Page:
It’s the first time millionairess Ellen Andrews has ever travelled by bus, but she’s running away from her millionaire father (who disapproves of her millionaire fiancé) and it’s the only form of transport on which she can be sure that her father’s detectives won’t think of looking for her. Everyone else on the bus, including Peter Warne, an out-of-work newspaper reporter with whom Ellen is about to fall in love, is riding the bus because they’re broke.
Frank Capra probably didn’t know it but, when he framed this shot in It Happened One Night (1934), he just happened to include in the foreground a man who had experience of both extremes of wealth. By the middle of the 1930s, Sol Simon, the slumbering extra in the bottom right of the frame, would have been lucky to earn around $10 a day for jobs like this one, but he’d started the century as rich as anyone in Ellen Andrews' family.
Sol was born in Sacramento, in 1864, to a couple of Vaudeville actors. When he was a child, he joined his parents’ act and toured the country. In his teens, he joined a circus and then took up acting, ending up as a junior player in the company of Lawrence Barrett and Edwin Booth, two of the greatest actors of the late 19th century.
At some point in the 1890s, however, he quit performing and enrolled in the Colorado school of mines, where he learned to prospect for oil. He took himself to Death Valley and elsewhere in California, where he struck oil again and again, eventually setting up several oil companies on the Kern fields – later in his life, he claimed to have discovered the fields, but that appears to have been a romantic embellishment – and a company to sell fullers earth from a mine that he owned.
When he was 40, Sol sold his mine for $2 million – around $25 million in today’s money – and took a year-long trip around the world with his wife. Not long after his return, however, the Taft administration decided that the smaller companies on the California fields hadn’t been developing their holdings quickly enough, and took away most of their land. The Government compensated Sol for his loss, but not by as much as he'd have made if he'd been allowed to keep his business.
Sol went back to prospecting, but he couldn’t repeat whatever he’d been able to do on the Kern fields. He fixed on Monterey county as the place where he would be able to start in business again, and spent a decade emptying his bank accounts into speculative oil wells there. He found nothing, but was convinced there was a big field waiting somewhere beneath the Monterey soil. He liquidated his assets – his cannery, his factories, his fleet of fishing boats – and threw that money after the rest of his fortune, but to no effect.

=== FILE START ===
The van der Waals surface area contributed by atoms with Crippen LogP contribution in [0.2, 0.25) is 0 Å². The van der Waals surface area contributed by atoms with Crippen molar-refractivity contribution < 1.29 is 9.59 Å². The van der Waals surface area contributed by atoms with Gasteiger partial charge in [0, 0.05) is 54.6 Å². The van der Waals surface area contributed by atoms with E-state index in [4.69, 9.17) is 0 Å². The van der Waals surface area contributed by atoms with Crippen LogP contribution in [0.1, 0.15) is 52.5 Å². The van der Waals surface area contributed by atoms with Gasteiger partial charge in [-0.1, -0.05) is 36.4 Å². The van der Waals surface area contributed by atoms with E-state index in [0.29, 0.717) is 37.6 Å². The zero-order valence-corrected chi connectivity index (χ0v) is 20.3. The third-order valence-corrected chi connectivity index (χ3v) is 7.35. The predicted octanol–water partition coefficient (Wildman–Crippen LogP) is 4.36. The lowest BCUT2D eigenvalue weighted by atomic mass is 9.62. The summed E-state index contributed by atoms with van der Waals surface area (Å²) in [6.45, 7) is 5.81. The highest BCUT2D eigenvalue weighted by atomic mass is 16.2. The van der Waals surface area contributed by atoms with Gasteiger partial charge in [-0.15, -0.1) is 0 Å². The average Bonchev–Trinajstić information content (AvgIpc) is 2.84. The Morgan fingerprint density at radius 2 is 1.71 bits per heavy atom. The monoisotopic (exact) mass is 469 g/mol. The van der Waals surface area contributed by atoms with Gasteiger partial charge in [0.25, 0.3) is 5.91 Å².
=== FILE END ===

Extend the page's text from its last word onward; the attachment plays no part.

By the mid-1920s, Sol was bust. He’d failed as a prospector, he’d failed as a businessman and he was almost 60 years old. But he wasn’t done yet. He’d acted before – it was the last thing at which he hadn’t failed – so why couldn’t he act again? Hollywood had plenty of jobs for men with hard-earned, weather-beaten faces like Sol’s. He might not get rich again, but he and his wife wouldn’t starve.
Sol became an extra and bit-player, appearing mostly as townsmen, bartenders and homesteaders in low-budget westerns like Oklahoma Cyclone (1930)
and The Big Stampede (1932)
Later, Capra used him in bit parts a few times, starting with the sleeping bus passenger in It Happened One Night and ending with a vagrant in a police station in You Can’t Take it With You (1938):
He appears to have got a contract with Columbia around 1934, which was the year he gave an interview to a Hollywood press agent in which he revealed his illustrious past and subsequent hard times. In the interview – the only one he ever gave, it seems – Sol expressed no regrets. “I’m not kicking,” he said. “I’ve made my pile and I’ve lost it and now I’m getting old. I get along all right – and I can look back and say I’ve gotten more out of life than most men.”
Sol died in April, 1940. Several papers carried news of his death in their “News in Brief” columns, under the headline, “$10 Day Film Extra Dies; Was Once Fabulously Rich”.
Sources: Still from The Big Stampede courtesy of Fabian Cepeda; Main interview with Sol, Albuquerque Journal, Sep 12, 1934.